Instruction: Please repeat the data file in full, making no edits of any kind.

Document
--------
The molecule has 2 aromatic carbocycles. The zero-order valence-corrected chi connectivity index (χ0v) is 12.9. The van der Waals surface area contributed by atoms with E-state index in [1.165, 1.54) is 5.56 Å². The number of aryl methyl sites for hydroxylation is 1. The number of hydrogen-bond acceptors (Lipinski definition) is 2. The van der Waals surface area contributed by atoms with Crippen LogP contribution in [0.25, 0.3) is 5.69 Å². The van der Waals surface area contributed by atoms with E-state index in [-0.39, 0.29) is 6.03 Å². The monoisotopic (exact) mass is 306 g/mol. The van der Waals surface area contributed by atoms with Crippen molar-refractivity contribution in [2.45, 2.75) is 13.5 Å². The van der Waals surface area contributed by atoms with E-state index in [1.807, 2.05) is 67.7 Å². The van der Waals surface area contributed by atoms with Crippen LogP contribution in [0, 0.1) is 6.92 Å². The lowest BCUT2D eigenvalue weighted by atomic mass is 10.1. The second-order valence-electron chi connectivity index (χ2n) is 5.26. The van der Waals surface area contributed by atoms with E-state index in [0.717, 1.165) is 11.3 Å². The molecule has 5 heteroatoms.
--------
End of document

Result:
The molecule has 2 aromatic carbocycles. The zero-order valence-corrected chi connectivity index (χ0v) is 12.9. The van der Waals surface area contributed by atoms with E-state index in [1.165, 1.54) is 5.56 Å². The number of aryl methyl sites for hydroxylation is 1. The number of hydrogen-bond acceptors (Lipinski definition) is 2. The van der Waals surface area contributed by atoms with Crippen LogP contribution in [0.25, 0.3) is 5.69 Å². The van der Waals surface area contributed by atoms with E-state index in [-0.39, 0.29) is 6.03 Å². The monoisotopic (exact) mass is 306 g/mol. The van der Waals surface area contributed by atoms with Crippen molar-refractivity contribution in [2.45, 2.75) is 13.5 Å². The van der Waals surface area contributed by atoms with E-state index in [1.807, 2.05) is 67.7 Å². The van der Waals surface area contributed by atoms with Crippen LogP contribution in [0, 0.1) is 6.92 Å². The lowest BCUT2D eigenvalue weighted by atomic mass is 10.1. The second-order valence-electron chi connectivity index (χ2n) is 5.26. The van der Waals surface area contributed by atoms with E-state index in [0.717, 1.165) is 11.3 Å². The molecule has 5 heteroatoms.